During Tracy McGrady’s Basketball Hall of Fame photoshoot, his former Rockets teammate Dikembe Mutombo had jokes to crack. First Mutombo talked about how McGrady was a bad man, then he mentioned the time he broke his nose. The 51-year-old said in the NBA video: “And too bad I broke his nose too. So people talk about the 22 noses. He was the last victim. I apologize. So if I didn’t break his nose, he wouldn’t be in the Hall of Fame. He showed people how tough he is and he came back.”
“We did raise a lot of money. I raised close to $2 billion, but we just didn’t get a call, and it happens,” Mutombo said in an interview with FOX 26 Sports. “I was very happy with myself. I’m not crying for the fact that we didn’t win. I’m more happy that I was able to pull people together who did believe in my vision to put up that much money. I might be disappointed, but I’m not crying. Things happen, and sometimes they happen for a good reason.”
He believes Leslie Alexander, who owned the franchise for 24 years, made a great choice in selling to Ferttita. “I’ve known Tilman for a long time,” Mutombo said. I”‘m happy he got the team. He’s a great businessman. I think he’s going to follow the spirit of Uncle Les and his vision. I look forward to going to the games and cheering for my Rockets.”
One of Fertitta’s competitors to buy the Rockets was another Houston billionaire, Dan Friedkin. The owner of Gulf States Toyota said in a statement last month he had expressed an interest in exploring the purchase of the Rockets. Several former Rockets stars have expressed some level of interest in being part of a Rockets ownership group, including Dikembe Mutombo, Hakeem Olajuwon and Elvin Hayes, all members of the Naismith Memorial Basketball Hall of Fame. Bloomberg reported last month entertainer Beyonce, who is from Houston, was considering investing in the Rockets. Alexander has owned the franchise for 24 year
Storyline: Houston Rockets Sale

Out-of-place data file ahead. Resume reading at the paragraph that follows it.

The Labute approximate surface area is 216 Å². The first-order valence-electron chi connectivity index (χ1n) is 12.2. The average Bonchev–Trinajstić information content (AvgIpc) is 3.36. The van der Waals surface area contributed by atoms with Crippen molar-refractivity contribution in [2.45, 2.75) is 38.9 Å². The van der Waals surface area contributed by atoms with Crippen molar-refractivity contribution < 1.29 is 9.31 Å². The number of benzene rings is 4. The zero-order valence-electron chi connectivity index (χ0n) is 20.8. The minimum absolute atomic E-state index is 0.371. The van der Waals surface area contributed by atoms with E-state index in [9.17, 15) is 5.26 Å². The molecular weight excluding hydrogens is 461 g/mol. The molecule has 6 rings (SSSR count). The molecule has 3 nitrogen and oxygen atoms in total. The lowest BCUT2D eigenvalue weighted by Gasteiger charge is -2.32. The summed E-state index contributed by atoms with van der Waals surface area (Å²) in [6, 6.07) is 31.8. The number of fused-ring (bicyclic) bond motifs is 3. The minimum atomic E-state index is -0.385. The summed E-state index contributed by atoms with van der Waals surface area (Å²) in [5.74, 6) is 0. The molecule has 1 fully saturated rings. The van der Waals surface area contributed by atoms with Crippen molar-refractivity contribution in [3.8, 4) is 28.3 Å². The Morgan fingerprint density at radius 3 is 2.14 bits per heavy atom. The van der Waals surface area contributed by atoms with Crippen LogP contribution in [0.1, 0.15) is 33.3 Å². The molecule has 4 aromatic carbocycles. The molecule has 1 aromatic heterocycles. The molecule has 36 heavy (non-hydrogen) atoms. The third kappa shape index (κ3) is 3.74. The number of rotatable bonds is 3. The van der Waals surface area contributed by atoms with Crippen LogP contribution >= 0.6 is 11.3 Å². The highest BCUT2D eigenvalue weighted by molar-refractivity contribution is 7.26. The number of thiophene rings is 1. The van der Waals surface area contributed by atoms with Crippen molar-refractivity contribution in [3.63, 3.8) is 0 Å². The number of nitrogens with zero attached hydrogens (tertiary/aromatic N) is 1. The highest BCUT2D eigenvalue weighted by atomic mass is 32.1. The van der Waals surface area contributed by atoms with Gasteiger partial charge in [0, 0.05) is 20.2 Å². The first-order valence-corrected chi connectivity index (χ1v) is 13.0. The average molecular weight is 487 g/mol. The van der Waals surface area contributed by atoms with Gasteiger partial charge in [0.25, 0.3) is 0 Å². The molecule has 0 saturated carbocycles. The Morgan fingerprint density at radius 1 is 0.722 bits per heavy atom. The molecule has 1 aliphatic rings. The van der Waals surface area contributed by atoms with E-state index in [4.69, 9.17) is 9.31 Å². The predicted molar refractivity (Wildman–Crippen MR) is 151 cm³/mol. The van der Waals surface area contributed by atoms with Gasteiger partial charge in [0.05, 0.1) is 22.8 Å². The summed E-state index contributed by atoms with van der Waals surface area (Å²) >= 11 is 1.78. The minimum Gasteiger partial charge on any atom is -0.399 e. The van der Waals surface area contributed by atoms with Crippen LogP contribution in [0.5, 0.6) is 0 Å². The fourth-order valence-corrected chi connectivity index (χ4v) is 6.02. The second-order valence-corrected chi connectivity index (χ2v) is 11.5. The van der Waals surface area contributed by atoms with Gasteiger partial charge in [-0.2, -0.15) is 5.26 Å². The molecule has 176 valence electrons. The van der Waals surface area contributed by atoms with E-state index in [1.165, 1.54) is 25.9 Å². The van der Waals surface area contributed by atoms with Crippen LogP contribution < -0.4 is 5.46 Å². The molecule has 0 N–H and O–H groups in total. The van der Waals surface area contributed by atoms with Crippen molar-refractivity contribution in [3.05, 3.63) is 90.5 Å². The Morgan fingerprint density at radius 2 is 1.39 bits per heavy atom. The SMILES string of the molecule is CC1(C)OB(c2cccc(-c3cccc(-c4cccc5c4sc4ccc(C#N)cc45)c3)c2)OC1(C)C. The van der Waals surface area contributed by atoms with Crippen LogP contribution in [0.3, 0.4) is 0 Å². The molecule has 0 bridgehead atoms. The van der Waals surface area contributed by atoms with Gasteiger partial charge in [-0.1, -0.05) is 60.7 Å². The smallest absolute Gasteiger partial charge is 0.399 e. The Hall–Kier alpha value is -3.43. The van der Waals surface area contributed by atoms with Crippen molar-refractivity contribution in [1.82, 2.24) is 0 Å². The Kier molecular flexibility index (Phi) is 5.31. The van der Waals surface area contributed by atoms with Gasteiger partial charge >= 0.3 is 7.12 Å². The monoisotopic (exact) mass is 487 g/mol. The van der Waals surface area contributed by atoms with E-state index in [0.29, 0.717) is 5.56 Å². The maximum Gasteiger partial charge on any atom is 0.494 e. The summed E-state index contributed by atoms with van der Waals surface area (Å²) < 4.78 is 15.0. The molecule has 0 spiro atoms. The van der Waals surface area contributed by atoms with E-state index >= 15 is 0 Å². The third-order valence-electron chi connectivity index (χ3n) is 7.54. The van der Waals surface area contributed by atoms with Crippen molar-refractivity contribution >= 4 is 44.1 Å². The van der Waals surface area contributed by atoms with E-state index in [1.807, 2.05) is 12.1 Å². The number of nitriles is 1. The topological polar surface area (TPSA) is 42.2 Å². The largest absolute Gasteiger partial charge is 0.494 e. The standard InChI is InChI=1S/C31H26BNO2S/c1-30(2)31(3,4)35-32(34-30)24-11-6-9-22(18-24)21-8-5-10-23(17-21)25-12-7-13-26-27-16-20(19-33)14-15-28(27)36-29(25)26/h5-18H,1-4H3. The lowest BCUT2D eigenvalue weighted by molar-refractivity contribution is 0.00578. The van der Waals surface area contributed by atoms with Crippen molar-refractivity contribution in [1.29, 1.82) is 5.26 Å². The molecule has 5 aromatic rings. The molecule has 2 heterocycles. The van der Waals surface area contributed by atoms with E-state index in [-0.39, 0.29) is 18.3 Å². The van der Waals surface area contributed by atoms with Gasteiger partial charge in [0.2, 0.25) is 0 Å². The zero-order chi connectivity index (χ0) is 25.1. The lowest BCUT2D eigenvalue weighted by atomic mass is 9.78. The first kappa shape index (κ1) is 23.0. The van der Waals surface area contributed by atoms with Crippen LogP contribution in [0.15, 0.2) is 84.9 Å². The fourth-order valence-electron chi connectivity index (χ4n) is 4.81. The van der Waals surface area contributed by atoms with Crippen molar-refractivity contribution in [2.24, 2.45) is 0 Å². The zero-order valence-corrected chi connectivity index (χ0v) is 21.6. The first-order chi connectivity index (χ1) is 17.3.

Dikembe Mutombo: “I remember in ’97 when I said I was going to build a hospital in Congo. People said, ‘Are you crazy? You’re a basketball player. What do you know about medicine? Be careful about a hospital. People die.’ I said, ‘People die everywhere. But I’m going to try to save as many lives as I can.’ … So I sat down with a group of scientists, scholars, and they helped me build this hospital, and we’ve treated more than 260,000 women and children and is still running by itself financially. I can sit there and say, mmm, I did it. Sometime in life, you have to be driven and push yourself to excellence.”
What is the latest news in your quest to buy your former Houston Rockets with an ownership group? Dikembe Mutombo: I’m working on it. I’m really close with three potential investors. I need three potential investors. I need three people. My thing will be having three good investors. I’m looking for people who can put a half a billion [dollars] … If you have three or four of them, that’s good. Or one person that can put more than everybody.
Storyline: Houston Rockets Sale
Dikembe Mutombo: People are talking about Angola. Angola has some great facilities that we might use in the future. We are looking at some of the logistics of how we are going to build. We are looking at some of the testing in some of the area. I don’t think the game will continue to be played here in South Africa. We will seek another part. Maybe in Senegal or Nigeria one day.
Mutombo said the people he is speaking with are receptive to the idea of attempting to purchase the Rockets franchise. “A lot of people think it’s a great thing,” Mutombo said. “It’s a great opportunity. “Now it’s just a question of the number,” he said laughing. “There’s going to be a lot of discussion and a lot of cash. “I missed my opportunity two years ago with the Atlanta Hawks.”
Storyline: Houston Rockets Sale
Hall of Fame center Dikembe Mutombo, who played the final five years of his career with the Houston Rockets and retired in 2009, said he is working on putting a group together that he hopes will try and buy the Rockets franchise. Owner Leslie Alexander put the Rockets on the market on Monday. “I’m working on it,” Mutombo said in an interview with FOX 26 Sports. “I’m talking to a lot of people already since (Monday). We’ll see. “I’m just talking to the people who can cut the check and they can make me be part of it. I’m working on that.”
Storyline: Houston Rockets Sale
Also, Nowitzki made a contribution to the Foundation of former NBA player Dikembe Mutombo, whose $29 million, 300-bed hospital in the Democratic Republic of Congo opened in 2007. “Mutombo started a hospital in his home country of Congo, so I was actually one of the first contributors to that,” Nowitzki said. “We gave him a check – I think it was at an All-Star game one year – maybe my first All-Star game we gave him a large check, and that hospital, later on, was up and running and helping people in need. “Dikembe has been a good friend of mine, so I was glad to help there. But that’s obviously just one project we supported with the Foundation.”